After 2014 Ukraine increased the ground forces to 250,000, with 20 percent of them civilian support staff. The government also ordered the formation of territorial defense units in each of the 22 provinces. By the end of 2014 these amounted to 32 battalions and were part of the armed forces. While the military supplied weapons, the 10,000 volunteers for the 32 battalions depended on themselves or donations for other equipment. This was a mistake because other nations threatened by Russia spent money on organizing and equipping local defense units. The Ukrainian territorial defense battalions varied in terms of quality and leadership. By the time Russia invaded in 2022 many of the local defense units had already attracted more volunteers and when the fighting began on February 24th, the local defense battalions continued to be a rallying point for civilian volunteers.

In 2019 Volodymyr Zelenskyy became president and enacted many reforms in the government, especially efforts to curb the chronic corruption. These reforms did not include the local defense units or the military in general. That did not happen until 2022, a month before the Russians invaded.

The local defense battalions were considered adequate after 2014 and volunteers also played a crucial role in halting the Russian advance in eastern Ukraine. Establishing a Swiss style force would cost more than Ukraine could afford and would have made a big difference deterring the Russians or containing Russian forces when the invasion did come.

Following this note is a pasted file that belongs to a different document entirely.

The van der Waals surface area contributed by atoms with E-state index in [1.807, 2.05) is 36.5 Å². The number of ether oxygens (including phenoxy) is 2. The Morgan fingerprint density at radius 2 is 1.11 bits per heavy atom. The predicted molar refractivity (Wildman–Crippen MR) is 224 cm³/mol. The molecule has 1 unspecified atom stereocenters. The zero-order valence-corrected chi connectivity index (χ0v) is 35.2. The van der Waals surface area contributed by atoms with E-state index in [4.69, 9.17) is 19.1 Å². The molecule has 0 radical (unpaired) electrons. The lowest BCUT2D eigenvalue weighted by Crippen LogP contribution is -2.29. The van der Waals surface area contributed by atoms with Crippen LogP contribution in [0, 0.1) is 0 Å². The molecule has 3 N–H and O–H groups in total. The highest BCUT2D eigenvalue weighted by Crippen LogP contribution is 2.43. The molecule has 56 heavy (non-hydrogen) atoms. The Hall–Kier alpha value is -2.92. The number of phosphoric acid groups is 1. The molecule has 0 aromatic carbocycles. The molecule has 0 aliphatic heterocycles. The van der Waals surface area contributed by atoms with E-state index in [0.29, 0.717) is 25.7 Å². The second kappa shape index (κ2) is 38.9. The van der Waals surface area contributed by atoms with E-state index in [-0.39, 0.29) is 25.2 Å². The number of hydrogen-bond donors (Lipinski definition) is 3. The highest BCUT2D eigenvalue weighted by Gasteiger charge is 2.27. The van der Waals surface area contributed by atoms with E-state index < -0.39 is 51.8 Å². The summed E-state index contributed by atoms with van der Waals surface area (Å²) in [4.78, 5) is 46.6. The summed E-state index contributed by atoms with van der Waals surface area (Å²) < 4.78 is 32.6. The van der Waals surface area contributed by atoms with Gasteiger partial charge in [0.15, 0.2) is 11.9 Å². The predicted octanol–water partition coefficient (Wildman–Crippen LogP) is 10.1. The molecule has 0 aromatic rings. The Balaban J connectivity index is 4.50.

The Russian invaders turned out to be much less effective than expected and that was an unexpected asset for the Ukrainians. Captured documents revealed that the Russians expected little resistance from the Ukrainian population and troops were under orders to avoid civilian casualties. The Russians expected to capture the capital Kyiv and find enough qualified Ukrainians to form a new, pro-Russian government. That was a major miscalculation because most Ukrainians opposed the Russians and many did it with weapons passed out by the Ukrainian government or captured from the Russian troops. Many of the Russian troops were conscripts who were told they were going on a training exercise, not invading Ukraine. For their families back in Russia, the international response to the invasion was quickly felt as an unprecedented number of economic sanctions were imposed on Russia which quickly reduced the standard of living for most Russians.

Initially the Russian invasion was described as using “shock and awe” to achieve a quick win. There was a lot of shock and awe, but most of it was felt by the invaders and Russians in general. President Putin of Russia was the main proponent of the invasion and he insists he will persist, no matter how much shock and awe hits him, his troops and the Russian economy. This will not end well but it is still unclear when and how it will end for Russia, Ukraine and Putin.